ENGLISH POETRY 1579-1830: SPENSER AND THE TRADITION
L. R. J., "Lines written on receiving the Portrait of Dermody" European Magazine 87 (May 1825) 449-50.
1789 ca.: Samuel Whyte
1791: Lady Moira
1795: Samuel Whyte
1796: Charles Lamb
1798: Robert Southey
1802: James Grant Raymond
1802: Anna Seward
1802: Henry Kirke White
1802: Peter L. Courtier
1802: S. O.
1803: William Holloway
1805: Rev. Henry Boyd
1806: James Grant Raymond
1806: Robert Southey
1807: Lady Anne Hamilton
1807: John Howard Payne
1807: Francis William Blagdon
1808: Samuel Egerton Brydges
1808: Edward Cummins
1809: W. M. I.
1810: Joseph Blacket
1812: Charles Phillips
1820: Cornelius Webb
1823: James B. Sheys
1825: L. R. J.
1878: Alfred Webb
L. R. J.:
1825: Thomas Dermody
When I gaze on thy features, poor fellow, and see
What a curse thy rich genius has been unto thee,
How it led thee to leave the sweet comforts of home,
In thy youth among cold-hearted strangers to roam;
How poverty chill'd thy young hopes in their bloom,
And intemperance brought thee a premature tomb;
With grief for thy follies thy fate I deplore,
And half wish that the muse may ne'er visit me more;
Yet the muse, tho' thus slighted, like woman, returns,
And the lamp of my fancy unchangingly burns.
Then still let it burn, so it lure not away
From the paths of correctness, in error to stray,
So, that 'stead of a blessing it bring not a ban,
Nor light me to deeds that disgrace bard and man.
Yet, let me not judge thee, forlorn as thou wert,
Thy unhappiness sprung from the head not the heart;
For that was still just in the bitterest hour
That destiny gave o'er thy being to low'r;
Like the light in the firmament clearly it shone,
When the strength of thy mind lay like giant o'erthrown.
O calm be the slumber, for thou wert a gem,
Whose rough'ned exterior let no man condemn;
Let the rigidly just, and the prudently cool
Ne'er say that though gifted, thou still wert a fool;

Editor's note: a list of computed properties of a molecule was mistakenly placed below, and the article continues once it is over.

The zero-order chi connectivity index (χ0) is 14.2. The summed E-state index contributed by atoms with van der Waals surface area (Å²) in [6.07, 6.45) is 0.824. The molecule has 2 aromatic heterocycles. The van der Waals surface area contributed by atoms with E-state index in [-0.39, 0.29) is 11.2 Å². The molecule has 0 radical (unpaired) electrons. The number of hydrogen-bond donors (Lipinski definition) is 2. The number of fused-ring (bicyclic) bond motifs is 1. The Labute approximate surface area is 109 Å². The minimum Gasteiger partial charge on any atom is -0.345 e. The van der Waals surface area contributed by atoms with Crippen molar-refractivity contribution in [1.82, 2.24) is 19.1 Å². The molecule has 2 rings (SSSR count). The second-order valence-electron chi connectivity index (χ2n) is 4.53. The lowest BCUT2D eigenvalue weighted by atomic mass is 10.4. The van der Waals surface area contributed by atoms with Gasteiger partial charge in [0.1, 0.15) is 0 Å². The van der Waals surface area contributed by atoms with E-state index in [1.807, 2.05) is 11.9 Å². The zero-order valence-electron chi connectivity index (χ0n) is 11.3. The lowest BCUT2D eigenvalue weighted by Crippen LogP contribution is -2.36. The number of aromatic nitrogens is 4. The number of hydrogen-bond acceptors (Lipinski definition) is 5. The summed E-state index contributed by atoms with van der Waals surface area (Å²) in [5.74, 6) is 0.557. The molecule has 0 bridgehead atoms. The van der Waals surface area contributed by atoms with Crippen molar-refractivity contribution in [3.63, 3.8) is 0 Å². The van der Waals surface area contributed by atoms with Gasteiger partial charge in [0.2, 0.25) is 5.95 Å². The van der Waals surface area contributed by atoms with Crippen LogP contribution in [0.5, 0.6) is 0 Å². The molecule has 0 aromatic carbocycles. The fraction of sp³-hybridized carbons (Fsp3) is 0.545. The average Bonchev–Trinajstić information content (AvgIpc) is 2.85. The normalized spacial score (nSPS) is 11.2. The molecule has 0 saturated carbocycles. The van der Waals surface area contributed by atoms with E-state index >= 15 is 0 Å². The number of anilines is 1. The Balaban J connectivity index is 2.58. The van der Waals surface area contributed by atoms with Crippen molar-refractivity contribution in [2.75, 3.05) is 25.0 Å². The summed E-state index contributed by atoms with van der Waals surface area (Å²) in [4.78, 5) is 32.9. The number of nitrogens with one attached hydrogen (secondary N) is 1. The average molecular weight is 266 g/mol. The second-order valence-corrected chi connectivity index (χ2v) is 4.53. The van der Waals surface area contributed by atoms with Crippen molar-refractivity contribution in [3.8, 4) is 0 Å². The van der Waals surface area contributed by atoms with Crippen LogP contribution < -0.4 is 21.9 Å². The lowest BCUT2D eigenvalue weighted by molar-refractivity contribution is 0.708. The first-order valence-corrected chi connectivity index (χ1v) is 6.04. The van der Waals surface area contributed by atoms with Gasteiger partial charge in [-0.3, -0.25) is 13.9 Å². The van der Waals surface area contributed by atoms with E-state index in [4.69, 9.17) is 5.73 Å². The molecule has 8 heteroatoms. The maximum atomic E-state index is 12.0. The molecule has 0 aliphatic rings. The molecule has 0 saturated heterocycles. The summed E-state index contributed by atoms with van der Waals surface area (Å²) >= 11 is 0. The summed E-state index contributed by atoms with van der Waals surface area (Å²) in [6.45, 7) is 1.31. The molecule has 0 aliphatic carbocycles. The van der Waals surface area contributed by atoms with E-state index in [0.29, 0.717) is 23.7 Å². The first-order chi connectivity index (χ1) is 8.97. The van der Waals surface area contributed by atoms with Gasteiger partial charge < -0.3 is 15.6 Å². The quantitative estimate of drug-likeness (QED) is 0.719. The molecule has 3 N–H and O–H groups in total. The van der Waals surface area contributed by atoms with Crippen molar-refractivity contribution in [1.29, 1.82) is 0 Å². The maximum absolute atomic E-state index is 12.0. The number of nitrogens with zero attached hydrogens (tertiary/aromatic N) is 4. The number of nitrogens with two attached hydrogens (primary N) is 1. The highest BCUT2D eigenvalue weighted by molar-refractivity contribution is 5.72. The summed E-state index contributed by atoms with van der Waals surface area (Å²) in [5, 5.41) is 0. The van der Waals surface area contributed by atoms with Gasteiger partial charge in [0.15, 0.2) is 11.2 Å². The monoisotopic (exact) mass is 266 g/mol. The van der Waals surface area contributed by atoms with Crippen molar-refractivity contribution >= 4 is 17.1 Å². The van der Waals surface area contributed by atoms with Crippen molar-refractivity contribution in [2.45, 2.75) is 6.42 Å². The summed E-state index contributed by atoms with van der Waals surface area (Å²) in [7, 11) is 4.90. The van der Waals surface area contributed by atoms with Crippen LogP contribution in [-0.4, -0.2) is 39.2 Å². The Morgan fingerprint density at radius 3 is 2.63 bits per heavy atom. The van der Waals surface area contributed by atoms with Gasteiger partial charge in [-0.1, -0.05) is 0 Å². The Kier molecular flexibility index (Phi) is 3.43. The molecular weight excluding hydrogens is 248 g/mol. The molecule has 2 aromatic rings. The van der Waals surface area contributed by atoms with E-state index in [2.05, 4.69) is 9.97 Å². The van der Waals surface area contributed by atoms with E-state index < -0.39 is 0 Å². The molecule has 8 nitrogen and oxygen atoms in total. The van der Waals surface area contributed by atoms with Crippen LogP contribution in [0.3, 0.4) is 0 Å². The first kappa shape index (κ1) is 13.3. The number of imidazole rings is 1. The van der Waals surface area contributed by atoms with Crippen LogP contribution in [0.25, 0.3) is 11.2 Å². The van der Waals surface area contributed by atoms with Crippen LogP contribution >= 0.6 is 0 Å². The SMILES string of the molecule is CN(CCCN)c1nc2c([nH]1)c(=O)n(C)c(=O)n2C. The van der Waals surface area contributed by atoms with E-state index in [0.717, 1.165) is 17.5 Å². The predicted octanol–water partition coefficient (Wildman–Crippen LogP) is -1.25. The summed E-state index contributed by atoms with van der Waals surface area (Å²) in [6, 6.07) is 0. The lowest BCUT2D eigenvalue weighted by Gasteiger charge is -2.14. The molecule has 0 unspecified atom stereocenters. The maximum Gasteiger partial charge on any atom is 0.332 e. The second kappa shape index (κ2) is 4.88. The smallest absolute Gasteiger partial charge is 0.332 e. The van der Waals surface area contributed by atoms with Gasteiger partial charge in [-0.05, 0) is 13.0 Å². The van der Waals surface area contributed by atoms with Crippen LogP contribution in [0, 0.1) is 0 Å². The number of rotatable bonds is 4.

Nor the quiet in soul, nor the even in mood,
Exult, because thou wert by passion subdued:
Well for them 'tis, their blood like calm rivers can roll,
Though thine was the wave that wrecks body and soul.
They know not the cause that first led thee to sin;
Nor can fathom the whirlpool that drew thy youth in;
Too oft like weak woman's is, Genius, thy fall,
With thee, as with her, goes, poor victim, thy all;
In vain she may suffer, in vain may repent,
The hearts never tempted, will never relent;
So the hearts of the prudent against him are closed,
Till silent in death the frail bard has reposed.
High price hast thou paid, but thy aim is attain'd,
Though misery's bowl to the dregs thou hast drain'd,
Thy fame still survives tho' thy sorrows are o'er,
While those happier than thou are remember'd no more.
E'en now as I mourn thee my sad spirit turns
To thy equal in sorrow, the warm-hearted Burns;
The Charybdis and Scylla of poetry's sea,
Between whom I must steer my frail vessel, are ye,
And I learn from your fates a stern lesson, of worth
More intrinsic than gold to the children of mirth,
And which kept, may preserve me from sorrow and shame,
And lead me through error's wide shoals safe to fame;
For not quite unscath'd thro' this world have I past,
Nor unsmote by its wave, nor unbow'd by its blast;
I have been among creatures I ne'er can forget;
Been hemm'd round by their snares, but escap'd them as yet,
Have foolishly lavish'd the little I had,
On the wantonly poor, and the seemingly sad;
And when choosing no longer my hand to enclose,
Have found them the bitterest turn of my foes;
A hater of strife e'er avoiding a brawl,
I have sought to please some, and been laugh'd at by all,
Till beholding that self was the compass of each,
I seiz'd my own safeguard while yet within reach;
Cool indifference, daughter of sacrificed truth,
The useful successor of light-hearted youth.
The time has now come when the mind's settled tide,
Will lave in sweet quiet my heart's wounded side.
Thank heaven, uncorrupted in mind or in heath,
Tho' as yet unrewarded by fame or with wealth,
Nor a slave to the muse, nor a striver for gain,
Like the tomb of the prophet, 'twixt both I remain.
Let me live with enough for life's wants in my purse,
My health undecaying, my genius no worse;
If but just independent, I shall not repine,
Though my tomb have no marble, my table no wine;
With a conscience at ease, I shall never regret
The lack of much gold, so I be not in debt;
For debt more than all things debases the mind,
And makes man the slave or the prey of his kind.
Oh! it lessens his worth, be he gifted or great,
Be he peasant or peer, or the head of a state;
Subdues the high feelings by nature his meed,
And waves him at will as the wind does the reed.
The fruits of experience these feelings have been,
Nor left till too ripen'd, nor gather'd while green,
May nought but death's hand be enabled to break
The useful impression they now on me make.